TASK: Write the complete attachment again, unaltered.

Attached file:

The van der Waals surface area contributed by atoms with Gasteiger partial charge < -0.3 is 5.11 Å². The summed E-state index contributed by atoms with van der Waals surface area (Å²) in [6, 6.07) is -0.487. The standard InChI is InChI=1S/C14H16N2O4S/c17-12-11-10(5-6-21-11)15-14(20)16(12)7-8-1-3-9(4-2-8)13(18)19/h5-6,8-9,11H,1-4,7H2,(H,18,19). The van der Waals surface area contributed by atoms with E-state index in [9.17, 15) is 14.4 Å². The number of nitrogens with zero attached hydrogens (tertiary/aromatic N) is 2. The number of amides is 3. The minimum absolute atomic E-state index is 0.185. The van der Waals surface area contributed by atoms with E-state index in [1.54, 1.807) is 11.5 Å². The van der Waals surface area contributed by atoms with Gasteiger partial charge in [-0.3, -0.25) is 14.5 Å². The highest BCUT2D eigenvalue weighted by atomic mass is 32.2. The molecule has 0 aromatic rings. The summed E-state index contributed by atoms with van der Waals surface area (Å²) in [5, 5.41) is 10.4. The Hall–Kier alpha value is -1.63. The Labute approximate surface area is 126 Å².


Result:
The van der Waals surface area contributed by atoms with Gasteiger partial charge < -0.3 is 5.11 Å². The summed E-state index contributed by atoms with van der Waals surface area (Å²) in [6, 6.07) is -0.487. The standard InChI is InChI=1S/C14H16N2O4S/c17-12-11-10(5-6-21-11)15-14(20)16(12)7-8-1-3-9(4-2-8)13(18)19/h5-6,8-9,11H,1-4,7H2,(H,18,19). The van der Waals surface area contributed by atoms with E-state index in [9.17, 15) is 14.4 Å². The number of nitrogens with zero attached hydrogens (tertiary/aromatic N) is 2. The number of amides is 3. The minimum absolute atomic E-state index is 0.185. The van der Waals surface area contributed by atoms with E-state index in [1.54, 1.807) is 11.5 Å². The van der Waals surface area contributed by atoms with Gasteiger partial charge in [-0.3, -0.25) is 14.5 Å². The highest BCUT2D eigenvalue weighted by atomic mass is 32.2. The molecule has 0 aromatic rings. The summed E-state index contributed by atoms with van der Waals surface area (Å²) in [5, 5.41) is 10.4. The Hall–Kier alpha value is -1.63. The Labute approximate surface area is 126 Å².